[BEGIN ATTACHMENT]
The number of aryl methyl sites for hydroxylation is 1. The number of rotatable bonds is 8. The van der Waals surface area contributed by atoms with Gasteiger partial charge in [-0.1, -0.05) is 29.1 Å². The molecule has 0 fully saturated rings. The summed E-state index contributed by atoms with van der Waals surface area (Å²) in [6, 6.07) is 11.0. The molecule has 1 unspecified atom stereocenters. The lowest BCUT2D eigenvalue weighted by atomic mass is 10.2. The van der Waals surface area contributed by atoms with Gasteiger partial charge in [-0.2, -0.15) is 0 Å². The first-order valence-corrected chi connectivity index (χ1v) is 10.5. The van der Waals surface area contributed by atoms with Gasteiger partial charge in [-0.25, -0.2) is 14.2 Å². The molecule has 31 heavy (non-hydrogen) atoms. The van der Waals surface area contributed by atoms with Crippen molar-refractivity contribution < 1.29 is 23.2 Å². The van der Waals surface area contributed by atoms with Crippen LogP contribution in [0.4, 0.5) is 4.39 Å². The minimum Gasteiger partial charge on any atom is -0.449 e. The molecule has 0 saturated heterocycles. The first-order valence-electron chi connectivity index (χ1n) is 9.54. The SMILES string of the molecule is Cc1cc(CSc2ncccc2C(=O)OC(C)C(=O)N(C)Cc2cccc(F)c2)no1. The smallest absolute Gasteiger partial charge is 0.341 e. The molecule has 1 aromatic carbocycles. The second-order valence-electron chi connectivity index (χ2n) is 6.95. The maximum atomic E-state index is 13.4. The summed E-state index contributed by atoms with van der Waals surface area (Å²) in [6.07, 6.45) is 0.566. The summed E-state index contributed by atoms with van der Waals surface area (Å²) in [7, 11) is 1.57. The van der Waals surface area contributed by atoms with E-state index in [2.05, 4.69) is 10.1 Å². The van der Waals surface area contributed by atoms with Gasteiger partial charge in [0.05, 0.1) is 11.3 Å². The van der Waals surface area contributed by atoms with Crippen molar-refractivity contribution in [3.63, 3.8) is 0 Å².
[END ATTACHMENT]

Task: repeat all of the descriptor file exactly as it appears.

The number of aryl methyl sites for hydroxylation is 1. The number of rotatable bonds is 8. The van der Waals surface area contributed by atoms with Gasteiger partial charge in [-0.1, -0.05) is 29.1 Å². The molecule has 0 fully saturated rings. The summed E-state index contributed by atoms with van der Waals surface area (Å²) in [6, 6.07) is 11.0. The molecule has 1 unspecified atom stereocenters. The lowest BCUT2D eigenvalue weighted by atomic mass is 10.2. The van der Waals surface area contributed by atoms with Gasteiger partial charge in [-0.2, -0.15) is 0 Å². The first-order valence-corrected chi connectivity index (χ1v) is 10.5. The van der Waals surface area contributed by atoms with Gasteiger partial charge in [-0.25, -0.2) is 14.2 Å². The molecule has 31 heavy (non-hydrogen) atoms. The van der Waals surface area contributed by atoms with Crippen molar-refractivity contribution < 1.29 is 23.2 Å². The van der Waals surface area contributed by atoms with Crippen LogP contribution in [0.4, 0.5) is 4.39 Å². The minimum Gasteiger partial charge on any atom is -0.449 e. The molecule has 0 saturated heterocycles. The first-order valence-electron chi connectivity index (χ1n) is 9.54. The SMILES string of the molecule is Cc1cc(CSc2ncccc2C(=O)OC(C)C(=O)N(C)Cc2cccc(F)c2)no1. The smallest absolute Gasteiger partial charge is 0.341 e. The molecule has 1 aromatic carbocycles. The second-order valence-electron chi connectivity index (χ2n) is 6.95. The maximum atomic E-state index is 13.4. The summed E-state index contributed by atoms with van der Waals surface area (Å²) in [6.07, 6.45) is 0.566. The summed E-state index contributed by atoms with van der Waals surface area (Å²) in [7, 11) is 1.57. The van der Waals surface area contributed by atoms with E-state index in [2.05, 4.69) is 10.1 Å². The van der Waals surface area contributed by atoms with Gasteiger partial charge in [0.05, 0.1) is 11.3 Å². The van der Waals surface area contributed by atoms with Crippen molar-refractivity contribution in [3.63, 3.8) is 0 Å².